of assets and liabilities that are not readily apparent from other sources. We
continually evaluate our estimates, including those related to revenue
recognition, inventories, recovery of long-lived assets, income taxes and the
valuation of equity transactions. These estimates and assumptions require
management's most difficult, subjective or complex judgments. Actual results may
differ under different assumptions or conditions.



Revenue and Related Cost Recognition




Accounting Standards Codification Topic 606, or ASC 606, sets forth five steps
for revenue recognition: identification of the contract, identification of any
separate performance obligations in the contracts, determination of the
transaction price, allocation of the transaction price to separate performance
obligations, and revenue recognition when performance obligations are satisfied.



                                       20





We recognize revenue over time based on the transfer of control of the promised
goods or services to the customer, or at a point in time. This transfer will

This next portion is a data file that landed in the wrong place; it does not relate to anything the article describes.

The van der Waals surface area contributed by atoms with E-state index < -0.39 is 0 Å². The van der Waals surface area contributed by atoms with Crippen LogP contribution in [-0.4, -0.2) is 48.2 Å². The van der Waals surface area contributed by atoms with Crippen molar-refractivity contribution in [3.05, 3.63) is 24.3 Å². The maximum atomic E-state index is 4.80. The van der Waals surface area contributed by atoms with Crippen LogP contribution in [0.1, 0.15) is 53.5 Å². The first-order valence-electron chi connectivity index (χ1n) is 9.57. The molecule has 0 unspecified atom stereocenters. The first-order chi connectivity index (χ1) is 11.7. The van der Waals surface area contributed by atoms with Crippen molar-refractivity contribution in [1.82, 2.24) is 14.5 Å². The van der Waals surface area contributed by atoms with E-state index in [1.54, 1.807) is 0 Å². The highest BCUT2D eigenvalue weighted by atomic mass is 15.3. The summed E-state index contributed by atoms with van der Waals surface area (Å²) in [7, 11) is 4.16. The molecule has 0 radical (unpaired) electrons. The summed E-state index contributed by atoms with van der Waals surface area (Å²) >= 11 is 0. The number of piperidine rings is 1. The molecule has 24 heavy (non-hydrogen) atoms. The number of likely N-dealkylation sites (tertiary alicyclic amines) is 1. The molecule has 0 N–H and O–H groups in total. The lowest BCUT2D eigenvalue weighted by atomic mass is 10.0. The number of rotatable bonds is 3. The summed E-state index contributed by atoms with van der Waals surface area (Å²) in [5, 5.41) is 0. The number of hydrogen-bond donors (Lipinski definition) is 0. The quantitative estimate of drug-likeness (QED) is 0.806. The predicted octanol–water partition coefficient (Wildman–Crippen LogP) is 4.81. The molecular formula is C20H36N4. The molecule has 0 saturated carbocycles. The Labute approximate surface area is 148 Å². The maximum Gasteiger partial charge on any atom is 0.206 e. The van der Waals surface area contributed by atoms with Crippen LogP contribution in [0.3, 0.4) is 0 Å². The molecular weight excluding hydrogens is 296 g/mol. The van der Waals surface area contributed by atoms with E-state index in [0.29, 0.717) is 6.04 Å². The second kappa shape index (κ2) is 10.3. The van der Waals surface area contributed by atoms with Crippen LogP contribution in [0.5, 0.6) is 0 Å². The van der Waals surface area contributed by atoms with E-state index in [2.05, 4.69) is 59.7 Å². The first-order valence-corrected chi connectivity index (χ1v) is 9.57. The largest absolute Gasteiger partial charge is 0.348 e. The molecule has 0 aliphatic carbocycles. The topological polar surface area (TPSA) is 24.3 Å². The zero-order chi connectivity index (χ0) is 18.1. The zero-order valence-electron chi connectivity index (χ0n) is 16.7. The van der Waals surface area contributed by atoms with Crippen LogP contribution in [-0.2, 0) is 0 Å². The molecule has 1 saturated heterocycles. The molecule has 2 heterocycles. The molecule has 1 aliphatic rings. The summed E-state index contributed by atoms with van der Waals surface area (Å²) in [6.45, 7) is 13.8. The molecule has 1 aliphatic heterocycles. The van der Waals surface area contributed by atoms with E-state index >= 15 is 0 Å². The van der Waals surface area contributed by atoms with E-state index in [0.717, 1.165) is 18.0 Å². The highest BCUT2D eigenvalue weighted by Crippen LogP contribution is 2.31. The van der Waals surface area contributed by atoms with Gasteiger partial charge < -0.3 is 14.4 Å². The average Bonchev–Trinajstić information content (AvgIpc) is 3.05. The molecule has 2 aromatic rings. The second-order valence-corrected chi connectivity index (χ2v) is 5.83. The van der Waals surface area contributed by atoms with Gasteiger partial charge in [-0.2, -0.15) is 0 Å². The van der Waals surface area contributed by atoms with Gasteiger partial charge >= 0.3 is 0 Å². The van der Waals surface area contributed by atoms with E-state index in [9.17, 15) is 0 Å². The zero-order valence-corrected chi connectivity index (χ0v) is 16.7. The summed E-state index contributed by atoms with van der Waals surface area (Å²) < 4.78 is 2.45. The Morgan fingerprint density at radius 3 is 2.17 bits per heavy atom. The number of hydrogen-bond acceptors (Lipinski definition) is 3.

occur over time when the Company's performance does not create an asset that has
an alternative use to the Company and we have an enforceable right to payment
for performance completed to date. Otherwise, control to the promised goods or
services transfers to customers at a point in time.



The majority of the Company's contracts have a single performance obligation and
provide title to, or grant a security interest in, work-in-process to the
customer. In addition, these contracts contain enforceable rights to payment,
allowing the Company to recover both its cost and a reasonable margin on
performance completed to date. The combination of these factors indicates that
the customer controls the asset (and revenue is recognized) as the asset is
created or enhanced. The Company measures progress for performance obligations
satisfied over time using input methods (e.g., costs incurred, resources
consumed, labor hours expended, time elapsed).



Under arrangements where the customer does not have title to, or a security
interest in, the work-in-process, our evaluation of whether revenue should be
recognized over time requires significant judgment about whether the asset has
an alternative use and whether the entity has an enforceable right to payment
for performance completed to date. When one or both of these factors is not
present, the Company will recognize revenue at the point in time where control